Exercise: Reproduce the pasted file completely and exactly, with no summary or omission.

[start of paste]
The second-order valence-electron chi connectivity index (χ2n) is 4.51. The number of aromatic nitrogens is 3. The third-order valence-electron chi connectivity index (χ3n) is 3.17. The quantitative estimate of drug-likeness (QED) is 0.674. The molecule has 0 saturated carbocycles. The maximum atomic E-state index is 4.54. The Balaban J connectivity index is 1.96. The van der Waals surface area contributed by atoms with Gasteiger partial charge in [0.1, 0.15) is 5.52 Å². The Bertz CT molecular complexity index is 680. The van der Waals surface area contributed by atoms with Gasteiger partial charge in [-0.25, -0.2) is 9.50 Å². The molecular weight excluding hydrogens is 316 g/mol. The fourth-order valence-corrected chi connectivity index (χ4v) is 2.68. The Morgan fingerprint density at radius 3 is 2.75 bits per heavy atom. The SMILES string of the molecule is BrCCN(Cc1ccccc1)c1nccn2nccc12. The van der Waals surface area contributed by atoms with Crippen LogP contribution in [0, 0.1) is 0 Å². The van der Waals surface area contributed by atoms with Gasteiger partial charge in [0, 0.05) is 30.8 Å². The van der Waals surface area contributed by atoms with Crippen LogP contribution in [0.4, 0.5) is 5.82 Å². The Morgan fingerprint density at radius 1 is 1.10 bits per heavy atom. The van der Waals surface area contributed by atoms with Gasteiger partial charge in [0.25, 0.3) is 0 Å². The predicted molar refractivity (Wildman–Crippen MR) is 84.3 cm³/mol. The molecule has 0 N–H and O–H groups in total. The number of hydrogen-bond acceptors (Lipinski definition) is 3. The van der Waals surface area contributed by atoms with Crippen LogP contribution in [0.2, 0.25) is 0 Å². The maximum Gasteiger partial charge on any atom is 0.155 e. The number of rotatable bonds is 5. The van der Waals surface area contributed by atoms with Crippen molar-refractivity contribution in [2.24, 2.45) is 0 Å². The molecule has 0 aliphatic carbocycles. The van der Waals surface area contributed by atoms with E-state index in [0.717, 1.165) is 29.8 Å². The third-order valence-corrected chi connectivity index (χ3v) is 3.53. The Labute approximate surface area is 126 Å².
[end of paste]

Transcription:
The second-order valence-electron chi connectivity index (χ2n) is 4.51. The number of aromatic nitrogens is 3. The third-order valence-electron chi connectivity index (χ3n) is 3.17. The quantitative estimate of drug-likeness (QED) is 0.674. The molecule has 0 saturated carbocycles. The maximum atomic E-state index is 4.54. The Balaban J connectivity index is 1.96. The van der Waals surface area contributed by atoms with Gasteiger partial charge in [0.1, 0.15) is 5.52 Å². The Bertz CT molecular complexity index is 680. The van der Waals surface area contributed by atoms with Gasteiger partial charge in [-0.25, -0.2) is 9.50 Å². The molecular weight excluding hydrogens is 316 g/mol. The fourth-order valence-corrected chi connectivity index (χ4v) is 2.68. The Morgan fingerprint density at radius 3 is 2.75 bits per heavy atom. The SMILES string of the molecule is BrCCN(Cc1ccccc1)c1nccn2nccc12. The van der Waals surface area contributed by atoms with Crippen LogP contribution in [0, 0.1) is 0 Å². The van der Waals surface area contributed by atoms with Gasteiger partial charge in [0, 0.05) is 30.8 Å². The van der Waals surface area contributed by atoms with Crippen LogP contribution in [0.4, 0.5) is 5.82 Å². The Morgan fingerprint density at radius 1 is 1.10 bits per heavy atom. The van der Waals surface area contributed by atoms with Gasteiger partial charge in [0.25, 0.3) is 0 Å². The predicted molar refractivity (Wildman–Crippen MR) is 84.3 cm³/mol. The molecule has 0 N–H and O–H groups in total. The number of hydrogen-bond acceptors (Lipinski definition) is 3. The van der Waals surface area contributed by atoms with Crippen LogP contribution in [0.2, 0.25) is 0 Å². The maximum Gasteiger partial charge on any atom is 0.155 e. The number of rotatable bonds is 5. The van der Waals surface area contributed by atoms with Crippen molar-refractivity contribution in [2.24, 2.45) is 0 Å². The molecule has 0 aliphatic carbocycles. The van der Waals surface area contributed by atoms with E-state index in [0.717, 1.165) is 29.8 Å². The third-order valence-corrected chi connectivity index (χ3v) is 3.53. The Labute approximate surface area is 126 Å².